I think this idea of practice is helpful across all these resilience strategies. I think these practices are how you incrementally increase your subjective wellbeing over years, so that your happiness set-point gets a little higher, and your ability to bounce back becomes stronger.
This is going to be super nerdy and ‘brass tacks.’ Well, artists wear a lot of hats outside of making art—administrators, bookkeepers, registrars, archivists, art handlers, fund raisers, marketers and PR people, etc. Administration is legit labor. It could be a time-suck or you can try to be more effective where you can. Since the pandemic started, I’ve spent a lot more time on the computer, and I realized that there are some basic things we do everyday—such as email and managing files—which everyone sort of figures out on their own. These are some best practices I’ve found.
I like to use Mac Mail, and I try to reserve my inbox for items that require follow-up. I try to keep folders to a minimum with a hybrid system:
- project-specific folders (for important art projects, exhibitions, and freelance gigs, etc.)
- time-delimited folders (the time stamp indicates when it’s safe to delete emails. It’s like the principle of cleaning out your closet—if you haven’t worn it in a year, get rid of it):
- Deep storage (this is for stuff like taxes)
- 1-year keep
- 3-month keep
- hold/1-month keep (for temporary things like shipping notifications)
Receipts for deductible expenses get saved as PDFs to a folder in my sidebar. Then I delete the email.
I like to keep two Finder windows in Mac’s column view, stacked one on top of each other. This allows me to find a file and file it in its destination folder more quickly. This is super helpful when resizing images for my website, for example.
Three navigational shortcuts:
- For switching between studio, professional practices, and day-job work: I keep multiple tabs in each Finder window open. This helps me switch quickly and pick up where I left off. It’s a little like the beauty of having a studio (or a dedicated studio table) where you can leave your messy work-in-progress, as opposed to clearing the table for dinner and then setting up your art project again.
- For quickly accessing active projects: I also put folders for active projects in the sidebar. For example, when I’m working on an application for an art competition, I’ll put the folder there, even if it’s just for a few days.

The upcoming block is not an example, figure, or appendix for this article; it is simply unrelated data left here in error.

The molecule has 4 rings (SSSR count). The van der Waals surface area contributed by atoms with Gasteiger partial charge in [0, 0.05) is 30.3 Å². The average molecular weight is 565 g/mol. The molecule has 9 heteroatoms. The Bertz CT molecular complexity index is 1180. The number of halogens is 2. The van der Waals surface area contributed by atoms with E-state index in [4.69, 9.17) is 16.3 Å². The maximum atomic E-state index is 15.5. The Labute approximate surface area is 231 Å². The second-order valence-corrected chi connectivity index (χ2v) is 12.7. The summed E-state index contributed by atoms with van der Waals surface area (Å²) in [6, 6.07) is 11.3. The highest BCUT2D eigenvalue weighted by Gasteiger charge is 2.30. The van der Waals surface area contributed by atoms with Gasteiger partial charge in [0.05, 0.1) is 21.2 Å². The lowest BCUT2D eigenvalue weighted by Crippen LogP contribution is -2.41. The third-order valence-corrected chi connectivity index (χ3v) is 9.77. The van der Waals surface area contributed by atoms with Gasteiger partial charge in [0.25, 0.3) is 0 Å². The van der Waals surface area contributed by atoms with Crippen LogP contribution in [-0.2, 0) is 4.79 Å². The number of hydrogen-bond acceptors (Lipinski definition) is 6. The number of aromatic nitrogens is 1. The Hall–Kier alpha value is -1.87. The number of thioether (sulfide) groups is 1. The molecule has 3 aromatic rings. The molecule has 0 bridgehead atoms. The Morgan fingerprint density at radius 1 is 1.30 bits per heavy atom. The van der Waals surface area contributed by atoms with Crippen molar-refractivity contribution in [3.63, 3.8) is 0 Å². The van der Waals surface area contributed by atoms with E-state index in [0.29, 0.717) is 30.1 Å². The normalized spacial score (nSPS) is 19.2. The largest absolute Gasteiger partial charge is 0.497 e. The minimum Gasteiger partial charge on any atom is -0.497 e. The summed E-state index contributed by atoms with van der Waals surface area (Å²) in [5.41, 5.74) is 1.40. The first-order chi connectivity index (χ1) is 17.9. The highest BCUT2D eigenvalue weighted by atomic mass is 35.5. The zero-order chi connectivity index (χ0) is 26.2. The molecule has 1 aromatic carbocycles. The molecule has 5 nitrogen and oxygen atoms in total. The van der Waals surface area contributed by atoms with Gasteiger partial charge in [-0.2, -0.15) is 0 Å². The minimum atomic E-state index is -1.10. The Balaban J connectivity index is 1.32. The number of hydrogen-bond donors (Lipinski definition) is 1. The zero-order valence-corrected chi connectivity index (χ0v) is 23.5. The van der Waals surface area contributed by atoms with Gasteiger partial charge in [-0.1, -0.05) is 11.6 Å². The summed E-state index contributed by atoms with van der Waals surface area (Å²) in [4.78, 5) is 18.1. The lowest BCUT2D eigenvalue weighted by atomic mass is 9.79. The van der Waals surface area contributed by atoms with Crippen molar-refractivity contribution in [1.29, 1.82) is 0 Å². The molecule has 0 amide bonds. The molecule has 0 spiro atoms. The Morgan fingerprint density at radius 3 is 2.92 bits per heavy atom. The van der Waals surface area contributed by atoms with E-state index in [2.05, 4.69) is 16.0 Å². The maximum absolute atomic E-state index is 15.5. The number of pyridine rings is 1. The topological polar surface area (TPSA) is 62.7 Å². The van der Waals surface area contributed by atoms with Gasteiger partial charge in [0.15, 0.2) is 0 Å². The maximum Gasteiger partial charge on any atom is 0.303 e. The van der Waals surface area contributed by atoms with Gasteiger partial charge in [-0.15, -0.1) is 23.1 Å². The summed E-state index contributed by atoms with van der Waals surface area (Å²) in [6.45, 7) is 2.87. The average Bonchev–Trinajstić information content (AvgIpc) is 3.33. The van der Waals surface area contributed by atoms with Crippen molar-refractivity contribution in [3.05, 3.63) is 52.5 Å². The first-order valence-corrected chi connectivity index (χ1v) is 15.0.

- For quickly accessing current projects: Alternatively, I make aliases of current project folders, and put them in a folder called “_Current Projects.” (I use an underscore at the start of names for folders I want to keep at the top of a list.)
Naming conventions for files and folders
I use multiple strategies to make sense of all my files:
- Project code. I try to assign every project a name or code, and then start the file name of every digital art file with that. This makes it much easier when searching for files.
- Iteration number-letter system. When I work on digital art files, I iterate a lot. Saving lots of versions forces me to save often, keep earlier options, and have recent back-ups in case a file gets corrupted (especially true when working on large PSDs!). To make sense of all of these, I use a number followed by a letter, (“1a,” “1b,” “2a,” etc.) The number usually refers to the design round, the letter usually refers to a variation, like the same design in different colors.
- I never name anything “final.” When you use that system, if you have to change that file, and then have to name it “final-final,” or “final-2,” and then what’s the point?
- I just keep every previous version in a “_Drafts” folder, and the one most recent file outside of that drafts folder. That, plus the iteration code, means it’s always clear what’s the most recent file.
- Pixel dimensions. For any file saved for the web, I append the pixel dimensions, width x height (example: ACB8j-AnnieYee-p3-01a-889×1080) to the end of the file name. This is much more descriptive and useful than “-web” or “-small.” In web design, dimensions are always width first, then height (though it’s reversed in art handling).
- YYYYMMDD. Starting names with the date in an 8-digit code keeps files or folders chronological and easier to search. I use this for folders for exhibitions, for example, for receipt PDFs, Google Drive folders, etc.